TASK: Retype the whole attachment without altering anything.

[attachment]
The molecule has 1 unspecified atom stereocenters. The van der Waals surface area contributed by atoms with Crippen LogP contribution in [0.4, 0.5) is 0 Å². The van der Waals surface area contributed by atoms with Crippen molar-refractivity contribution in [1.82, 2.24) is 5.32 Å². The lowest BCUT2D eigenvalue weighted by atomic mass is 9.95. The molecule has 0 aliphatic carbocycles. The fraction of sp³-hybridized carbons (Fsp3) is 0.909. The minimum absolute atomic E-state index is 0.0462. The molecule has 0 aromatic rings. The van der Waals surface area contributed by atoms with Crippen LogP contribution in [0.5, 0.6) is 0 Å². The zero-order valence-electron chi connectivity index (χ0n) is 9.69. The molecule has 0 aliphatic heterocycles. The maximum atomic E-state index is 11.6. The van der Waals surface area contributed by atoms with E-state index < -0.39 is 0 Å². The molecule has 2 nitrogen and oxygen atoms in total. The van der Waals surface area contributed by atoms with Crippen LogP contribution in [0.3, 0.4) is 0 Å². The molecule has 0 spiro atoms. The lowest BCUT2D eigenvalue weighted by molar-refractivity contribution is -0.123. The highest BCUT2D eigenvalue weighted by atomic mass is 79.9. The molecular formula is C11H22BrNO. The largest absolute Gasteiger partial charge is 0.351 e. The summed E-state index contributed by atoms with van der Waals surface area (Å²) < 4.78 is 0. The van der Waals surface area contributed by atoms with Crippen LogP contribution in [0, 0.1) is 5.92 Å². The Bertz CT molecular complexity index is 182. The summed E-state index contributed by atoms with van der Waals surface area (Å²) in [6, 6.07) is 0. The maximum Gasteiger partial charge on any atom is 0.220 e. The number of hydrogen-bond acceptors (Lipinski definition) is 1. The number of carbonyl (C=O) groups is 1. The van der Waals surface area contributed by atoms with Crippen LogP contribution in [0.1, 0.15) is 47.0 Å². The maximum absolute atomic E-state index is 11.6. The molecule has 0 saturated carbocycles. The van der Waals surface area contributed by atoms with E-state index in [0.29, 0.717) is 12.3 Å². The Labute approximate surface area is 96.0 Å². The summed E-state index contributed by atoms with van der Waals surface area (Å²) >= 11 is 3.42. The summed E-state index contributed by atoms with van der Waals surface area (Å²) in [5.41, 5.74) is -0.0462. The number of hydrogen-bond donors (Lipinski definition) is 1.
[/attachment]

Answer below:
The molecule has 1 unspecified atom stereocenters. The van der Waals surface area contributed by atoms with Crippen LogP contribution in [0.4, 0.5) is 0 Å². The van der Waals surface area contributed by atoms with Crippen molar-refractivity contribution in [1.82, 2.24) is 5.32 Å². The lowest BCUT2D eigenvalue weighted by atomic mass is 9.95. The molecule has 0 aliphatic carbocycles. The fraction of sp³-hybridized carbons (Fsp3) is 0.909. The minimum absolute atomic E-state index is 0.0462. The molecule has 0 aromatic rings. The van der Waals surface area contributed by atoms with Crippen LogP contribution in [0.5, 0.6) is 0 Å². The zero-order valence-electron chi connectivity index (χ0n) is 9.69. The molecule has 0 aliphatic heterocycles. The maximum atomic E-state index is 11.6. The van der Waals surface area contributed by atoms with E-state index < -0.39 is 0 Å². The molecule has 2 nitrogen and oxygen atoms in total. The van der Waals surface area contributed by atoms with Crippen LogP contribution in [0.3, 0.4) is 0 Å². The molecule has 0 spiro atoms. The lowest BCUT2D eigenvalue weighted by molar-refractivity contribution is -0.123. The highest BCUT2D eigenvalue weighted by atomic mass is 79.9. The molecular formula is C11H22BrNO. The largest absolute Gasteiger partial charge is 0.351 e. The summed E-state index contributed by atoms with van der Waals surface area (Å²) < 4.78 is 0. The van der Waals surface area contributed by atoms with Crippen LogP contribution in [0, 0.1) is 5.92 Å². The Bertz CT molecular complexity index is 182. The summed E-state index contributed by atoms with van der Waals surface area (Å²) in [6, 6.07) is 0. The maximum Gasteiger partial charge on any atom is 0.220 e. The number of hydrogen-bond acceptors (Lipinski definition) is 1. The number of carbonyl (C=O) groups is 1. The van der Waals surface area contributed by atoms with Crippen LogP contribution in [0.1, 0.15) is 47.0 Å². The maximum absolute atomic E-state index is 11.6. The molecule has 0 saturated carbocycles. The van der Waals surface area contributed by atoms with E-state index in [0.29, 0.717) is 12.3 Å². The Labute approximate surface area is 96.0 Å². The summed E-state index contributed by atoms with van der Waals surface area (Å²) >= 11 is 3.42. The summed E-state index contributed by atoms with van der Waals surface area (Å²) in [5.41, 5.74) is -0.0462. The number of hydrogen-bond donors (Lipinski definition) is 1.